An excerpt from www.HouseOfNames.com archives copyright © 2000 - 2016
Soon after the Norman Conquest of England in 1066, the name Braggs was recognized on the island as a name for a cheerful or lively person. The name stems from the Old English root, bragge, which means lively, gay, or active. A Norman derivation is slightly different, and suggests that the word stems from the root braggi, which means a hero, or man of great accomplishment. 
Norman surnames are characterized by a multitude of spelling variations. The frequent changes in surnames are largely due to the fact that the Old and Middle English languages lacked definite spelling rules. The introduction of Norman French to England, as well as the official court languages of Latin and French, also had pronounced influences on the spelling of surnames. Since medieval scribes and church officials recorded names as they sounded, rather than adhering to any specific spelling rules, it was common to find the same individual referred to with different spellings. The name has been spelled Bragg, Brag, Braggs, Bragge and others.
First found in Cambridgeshire where they held a family seat from very early times. The Hundredorum Rolls of 1273 list Henry Brag as holding estates in Cambridgeshire. The Register of the University of Oxford list Edward Bragge in 1573 and Edmund Bragge in 1601. 
This web page shows only a small excerpt of our Braggs research. Another 353 words (25 lines of text) covering the years 110 and 1100 are included under the topic Early Braggs History in all our PDF Extended History products.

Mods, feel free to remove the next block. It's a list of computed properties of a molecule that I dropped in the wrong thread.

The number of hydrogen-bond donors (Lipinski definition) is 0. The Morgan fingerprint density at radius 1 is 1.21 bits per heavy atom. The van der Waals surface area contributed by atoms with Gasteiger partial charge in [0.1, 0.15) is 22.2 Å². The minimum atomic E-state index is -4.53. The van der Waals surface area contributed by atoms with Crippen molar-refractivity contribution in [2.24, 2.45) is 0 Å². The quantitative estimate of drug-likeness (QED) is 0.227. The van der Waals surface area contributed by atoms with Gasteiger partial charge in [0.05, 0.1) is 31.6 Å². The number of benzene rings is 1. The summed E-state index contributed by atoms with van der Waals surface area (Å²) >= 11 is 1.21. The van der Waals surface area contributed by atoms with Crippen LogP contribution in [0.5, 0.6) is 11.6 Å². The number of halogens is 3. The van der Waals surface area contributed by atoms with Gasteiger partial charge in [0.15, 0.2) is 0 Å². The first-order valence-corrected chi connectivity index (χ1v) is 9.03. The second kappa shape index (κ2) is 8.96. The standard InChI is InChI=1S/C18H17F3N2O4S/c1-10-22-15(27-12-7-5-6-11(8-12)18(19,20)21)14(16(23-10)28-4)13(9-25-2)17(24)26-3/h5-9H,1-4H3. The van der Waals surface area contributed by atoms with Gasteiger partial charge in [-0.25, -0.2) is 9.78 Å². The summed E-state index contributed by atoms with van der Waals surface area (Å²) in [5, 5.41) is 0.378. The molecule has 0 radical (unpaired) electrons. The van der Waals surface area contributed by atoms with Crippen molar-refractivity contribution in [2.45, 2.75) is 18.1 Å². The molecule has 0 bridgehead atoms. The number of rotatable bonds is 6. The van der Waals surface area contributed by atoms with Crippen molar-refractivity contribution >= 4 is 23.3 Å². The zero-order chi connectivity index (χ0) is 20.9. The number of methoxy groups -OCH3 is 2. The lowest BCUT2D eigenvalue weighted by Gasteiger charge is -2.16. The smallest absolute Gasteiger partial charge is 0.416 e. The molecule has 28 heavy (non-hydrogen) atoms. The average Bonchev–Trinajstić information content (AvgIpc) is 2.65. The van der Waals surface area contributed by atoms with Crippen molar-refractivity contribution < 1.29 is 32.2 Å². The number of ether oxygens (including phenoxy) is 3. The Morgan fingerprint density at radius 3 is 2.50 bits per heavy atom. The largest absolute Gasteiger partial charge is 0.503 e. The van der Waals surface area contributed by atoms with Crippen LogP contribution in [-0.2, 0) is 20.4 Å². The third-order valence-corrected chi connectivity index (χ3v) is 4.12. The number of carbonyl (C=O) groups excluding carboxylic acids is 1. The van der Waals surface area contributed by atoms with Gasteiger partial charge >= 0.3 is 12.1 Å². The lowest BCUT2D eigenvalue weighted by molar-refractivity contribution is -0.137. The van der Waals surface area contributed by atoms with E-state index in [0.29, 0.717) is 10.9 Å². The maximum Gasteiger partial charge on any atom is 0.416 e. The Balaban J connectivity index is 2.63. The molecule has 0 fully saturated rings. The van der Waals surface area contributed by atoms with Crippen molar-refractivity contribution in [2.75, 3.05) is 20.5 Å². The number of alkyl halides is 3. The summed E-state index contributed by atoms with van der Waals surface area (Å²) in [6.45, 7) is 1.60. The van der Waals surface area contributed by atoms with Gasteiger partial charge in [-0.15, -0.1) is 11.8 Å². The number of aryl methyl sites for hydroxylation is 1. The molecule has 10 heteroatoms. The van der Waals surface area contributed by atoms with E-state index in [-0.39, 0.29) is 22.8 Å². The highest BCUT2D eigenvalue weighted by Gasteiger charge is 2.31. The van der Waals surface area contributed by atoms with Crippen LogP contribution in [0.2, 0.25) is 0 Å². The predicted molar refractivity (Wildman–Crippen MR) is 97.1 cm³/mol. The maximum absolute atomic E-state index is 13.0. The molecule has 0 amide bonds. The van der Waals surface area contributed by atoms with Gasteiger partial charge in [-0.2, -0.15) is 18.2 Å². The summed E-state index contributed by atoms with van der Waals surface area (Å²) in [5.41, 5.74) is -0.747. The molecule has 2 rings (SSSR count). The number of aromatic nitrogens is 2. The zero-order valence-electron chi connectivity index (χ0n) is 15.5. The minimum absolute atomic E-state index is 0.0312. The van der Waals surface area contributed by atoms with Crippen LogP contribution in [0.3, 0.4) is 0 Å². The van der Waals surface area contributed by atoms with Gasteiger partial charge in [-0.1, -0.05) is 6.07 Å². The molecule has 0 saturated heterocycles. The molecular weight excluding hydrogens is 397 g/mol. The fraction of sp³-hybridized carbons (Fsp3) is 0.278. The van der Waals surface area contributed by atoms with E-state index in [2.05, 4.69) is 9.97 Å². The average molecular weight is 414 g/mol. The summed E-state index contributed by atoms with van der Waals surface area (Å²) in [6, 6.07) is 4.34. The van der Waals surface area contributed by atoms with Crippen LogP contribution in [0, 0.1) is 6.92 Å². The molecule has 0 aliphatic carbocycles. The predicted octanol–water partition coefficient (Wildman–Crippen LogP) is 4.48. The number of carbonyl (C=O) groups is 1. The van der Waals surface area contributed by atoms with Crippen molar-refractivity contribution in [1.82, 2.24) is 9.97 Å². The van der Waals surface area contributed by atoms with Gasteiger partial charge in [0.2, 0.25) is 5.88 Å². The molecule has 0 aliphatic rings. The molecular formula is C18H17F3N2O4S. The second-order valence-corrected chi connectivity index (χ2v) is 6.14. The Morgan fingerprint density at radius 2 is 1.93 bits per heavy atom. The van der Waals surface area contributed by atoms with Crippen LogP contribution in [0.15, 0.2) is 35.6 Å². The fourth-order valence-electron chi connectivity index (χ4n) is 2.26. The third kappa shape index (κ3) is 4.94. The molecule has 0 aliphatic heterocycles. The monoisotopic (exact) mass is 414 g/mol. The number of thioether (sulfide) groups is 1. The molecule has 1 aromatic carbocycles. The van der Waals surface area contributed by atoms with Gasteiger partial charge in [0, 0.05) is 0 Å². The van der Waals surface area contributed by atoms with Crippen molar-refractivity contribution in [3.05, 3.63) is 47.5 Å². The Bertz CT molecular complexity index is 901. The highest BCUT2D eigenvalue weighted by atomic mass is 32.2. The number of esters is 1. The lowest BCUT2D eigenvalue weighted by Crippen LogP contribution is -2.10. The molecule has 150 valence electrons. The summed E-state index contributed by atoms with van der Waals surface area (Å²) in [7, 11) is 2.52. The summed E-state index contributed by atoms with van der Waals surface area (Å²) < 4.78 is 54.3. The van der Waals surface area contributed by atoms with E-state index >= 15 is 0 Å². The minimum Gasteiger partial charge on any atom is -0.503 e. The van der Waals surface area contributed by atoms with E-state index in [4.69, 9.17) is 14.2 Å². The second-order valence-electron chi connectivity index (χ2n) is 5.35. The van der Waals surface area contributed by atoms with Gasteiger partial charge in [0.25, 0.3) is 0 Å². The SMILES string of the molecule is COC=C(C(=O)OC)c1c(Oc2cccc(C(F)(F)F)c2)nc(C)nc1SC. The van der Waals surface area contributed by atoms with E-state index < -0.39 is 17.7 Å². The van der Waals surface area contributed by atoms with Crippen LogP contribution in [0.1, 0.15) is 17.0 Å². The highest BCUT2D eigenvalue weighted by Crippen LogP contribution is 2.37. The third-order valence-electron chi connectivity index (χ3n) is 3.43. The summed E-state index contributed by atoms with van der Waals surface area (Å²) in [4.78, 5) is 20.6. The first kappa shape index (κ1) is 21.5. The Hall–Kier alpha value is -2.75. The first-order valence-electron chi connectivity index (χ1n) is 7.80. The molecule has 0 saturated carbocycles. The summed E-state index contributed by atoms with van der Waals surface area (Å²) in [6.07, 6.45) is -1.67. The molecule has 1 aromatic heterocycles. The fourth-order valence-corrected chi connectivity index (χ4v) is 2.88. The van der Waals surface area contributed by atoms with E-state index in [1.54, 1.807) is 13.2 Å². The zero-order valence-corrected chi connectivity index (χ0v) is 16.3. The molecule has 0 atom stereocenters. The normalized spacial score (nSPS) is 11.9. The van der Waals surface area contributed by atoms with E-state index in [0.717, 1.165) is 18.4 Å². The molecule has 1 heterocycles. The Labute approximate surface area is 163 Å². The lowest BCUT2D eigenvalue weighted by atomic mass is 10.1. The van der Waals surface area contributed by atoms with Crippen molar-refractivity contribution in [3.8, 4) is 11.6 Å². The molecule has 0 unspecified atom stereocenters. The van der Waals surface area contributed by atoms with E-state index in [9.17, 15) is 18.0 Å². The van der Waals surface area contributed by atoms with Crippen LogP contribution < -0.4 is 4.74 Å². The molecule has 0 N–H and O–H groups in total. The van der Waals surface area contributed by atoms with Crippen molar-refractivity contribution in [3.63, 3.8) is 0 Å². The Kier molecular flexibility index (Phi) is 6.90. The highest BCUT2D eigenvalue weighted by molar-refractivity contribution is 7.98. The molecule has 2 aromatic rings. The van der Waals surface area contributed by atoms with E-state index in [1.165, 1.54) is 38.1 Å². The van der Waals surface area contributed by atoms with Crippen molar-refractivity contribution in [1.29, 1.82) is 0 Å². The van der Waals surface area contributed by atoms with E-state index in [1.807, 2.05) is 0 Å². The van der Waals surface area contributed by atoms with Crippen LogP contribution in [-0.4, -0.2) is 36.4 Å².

More information is included under the topic Early Braggs Notables in all our PDF Extended History products.
Some of the Braggs family moved to Ireland, but this topic is not covered in this excerpt. Another 51 words (4 lines of text) about their life in Ireland is included in all our PDF Extended History products.
Some of the first settlers of this family name were:
Braggs Settlers in Australia in the 19th Century
The motto was originally a war cry or slogan. Mottoes first began to be shown with arms in the 14th and 15th centuries, but were not in general use until the 17th century. Thus the oldest coats of arms generally do not include a motto. Mottoes seldom form part of the grant of arms: Under most heraldic authorities, a motto is an optional component of the coat of arms, and can be added to or changed at will; many families have chosen not to display a motto.
Motto: Fidelis et constans
Motto Translation: Faithful and steadfast.
The Braggs Family Crest was acquired from the Houseofnames.com archives. The Braggs Family Crest was drawn according to heraldic standards based on published blazons. We generally include the oldest published family crest once associated with each surname.
This page was last modified on 17 March 2016 at 11:23.